The dilemma: “No gifts, please.”
Every time I receive a party invitation that says, “No gifts, please,” or suggests a small monetary donation toward a larger gift, I get nervous. Am I really supposed to not send a gift? If I’d normally spend more than what’s asked for in the invitation, should I send more? Plus, I always feel bad not sending a gift for a kid. I’m not alone. “I’ve never seen a child refuse a gift,” says Priya Davies, mom of Sundari, 7, and Janaki, 13. “However, we respect it if the parents ask us not to bring them. The kids make an extra-nice card instead, or we find out whether we can send something yummy along.”

Handling it: Bringing a present when you were asked not to is just going to make other parents look bad, so don’t do it. (If the child is particularly close to your family and you want to splurge, do so discreetly.) The child’s parents probably have a good reason for their choice. Alison Juda’s daughter Jorja, 8, requested a large skating party over the winter break. “We discussed with her that with so many children attending, she’d be overwhelmed with gifts, and that no child needed 20-plus presents, especially since she would still be getting gifts from us and from her grandparents,” says Juda. “We suggested that she ask each child to bring a donation for the food bank.” Jorja ended up with more than 100 pounds of food to donate. “She was very proud of this. It taught her that sometimes it’s better to give than to receive, and it was a good message that she was passing along to her friends, too.”

Cheat Sheet: common party dilemmas solved!

Should I stay or should I go?
Don’t be afraid toask for clarification. And never assume a party is a drop-off until your child is in at least grade one. If your kid is invited to a drop-off party but he’s apprehensive, explain the situation to the parents privately and then stick around. But be helpful – don’t be another guest the hosts need to worry about fussing over.

How much should I spend on a gift?
Kids birthday parties aren’t weddings, so don’t feel pressured to buy an elaborate gift just because you’re invited to an elaborate party. According to the parents interviewed for this article, the going average is about $20 to $25 per gift. Include a gift receipt in case of doubles.

Do I need to give out loot bags?
You don’t have to—but kids really love goodie bags (or some little token to take away). If you’re not into giving a bunch of dollar-store trinkets, try something different: a paperback book, a gift certificate or a craft that was made at the party.

If you rent a venue or hire professionals, do you need to tip?
Definitely. Tip as you would at a restaurant – 15 percent overall or 20 percent if the service exceeded your expectations.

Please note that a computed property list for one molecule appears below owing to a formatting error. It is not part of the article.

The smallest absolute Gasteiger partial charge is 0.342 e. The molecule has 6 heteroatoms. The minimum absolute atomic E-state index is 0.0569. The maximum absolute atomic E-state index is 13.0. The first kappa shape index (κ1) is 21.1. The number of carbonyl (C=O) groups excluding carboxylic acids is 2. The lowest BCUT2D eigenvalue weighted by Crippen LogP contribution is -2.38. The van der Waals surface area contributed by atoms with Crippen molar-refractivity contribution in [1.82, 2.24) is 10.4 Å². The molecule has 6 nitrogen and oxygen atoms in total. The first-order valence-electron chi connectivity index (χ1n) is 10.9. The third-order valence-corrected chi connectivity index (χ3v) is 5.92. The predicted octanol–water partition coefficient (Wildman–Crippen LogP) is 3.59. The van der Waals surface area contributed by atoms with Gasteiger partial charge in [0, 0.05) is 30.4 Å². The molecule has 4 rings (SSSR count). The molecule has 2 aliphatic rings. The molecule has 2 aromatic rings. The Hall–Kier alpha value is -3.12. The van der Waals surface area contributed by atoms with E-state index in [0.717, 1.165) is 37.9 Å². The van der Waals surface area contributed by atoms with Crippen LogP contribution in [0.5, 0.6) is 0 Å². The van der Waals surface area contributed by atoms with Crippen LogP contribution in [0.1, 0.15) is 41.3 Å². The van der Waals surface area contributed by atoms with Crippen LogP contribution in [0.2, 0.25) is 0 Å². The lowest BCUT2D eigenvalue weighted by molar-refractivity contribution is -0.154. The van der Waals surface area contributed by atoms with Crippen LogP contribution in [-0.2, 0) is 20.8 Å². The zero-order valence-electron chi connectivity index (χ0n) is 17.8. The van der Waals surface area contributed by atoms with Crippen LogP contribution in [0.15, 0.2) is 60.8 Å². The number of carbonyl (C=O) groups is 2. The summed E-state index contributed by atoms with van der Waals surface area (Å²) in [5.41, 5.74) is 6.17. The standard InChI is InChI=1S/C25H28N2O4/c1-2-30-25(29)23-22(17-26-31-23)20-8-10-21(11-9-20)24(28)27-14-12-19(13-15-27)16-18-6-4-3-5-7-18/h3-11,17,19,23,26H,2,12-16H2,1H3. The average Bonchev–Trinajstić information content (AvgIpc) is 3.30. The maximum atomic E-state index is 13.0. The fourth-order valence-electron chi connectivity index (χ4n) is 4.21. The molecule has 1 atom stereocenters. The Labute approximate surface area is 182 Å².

If your child got invited to another child’s party, do you have to reciprocate?
Technically no, says Bayer. However, even if you have good reasons – cost issues, space issues – there might be consequences.“I find children don’t necessarily hold grudges,” says Bayer, “but parents do!”

A version of this article was published in our June 2013 issue with the headline “The ultimate birthday party etiquette guide,” p. 94-5.

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Read more:
Great birthday party ideas
The ultimate birthday party guide

15 comments on “Birthday party etiquette

  1. I’m sorry – if a family of 3 is coming to a party, enjoying the entertainment, eating food and dessert to their content, receiving a gift of $25 is offensive! Ordering pizza at home will cost $25, never mind the loot bags. I don’t expect guests to cover their cost, but I think the gift should be different for a drop off party and one where the whole family enjoys an afternoon out…


    • That is just plain greedy of you.
      Just be thankful for the gift.
      If you are not able to feed everyone, then keep it very very small. But don’t be petty. It will embarrass you in the long run.


    • I think you have to ask yourself why you are throwing this party in the first place. Your priorities seem a little skewed. Are you trying to create a wonderful memory for your child? Or are you trying to recoup your expenses?


  2. I am writing the thank you notes for my daughter’s 2nd birthday party. On my list, I have that one family gave two gifts but I am missing gifts from two other families. I am not sure if they didn’t bring gifts (which is fine, I will still right a thank you note for attending the party) or if I got it confused and the two gifts are actually from two different families, which still leaves one family out. I want the notes to be personal but I am just not sure who gave what. What should I do?


    • If there is no way you can sneakily ask what the presents are (mentioning the gift to see if they react or getting someone else to ask for you), I would just thank them both for coming because that was the main thing. Don’t stress too much – at least you tried and getting a thank you for coming is still really thoughtful. You invited them to a lovely party and that’s the main thing :)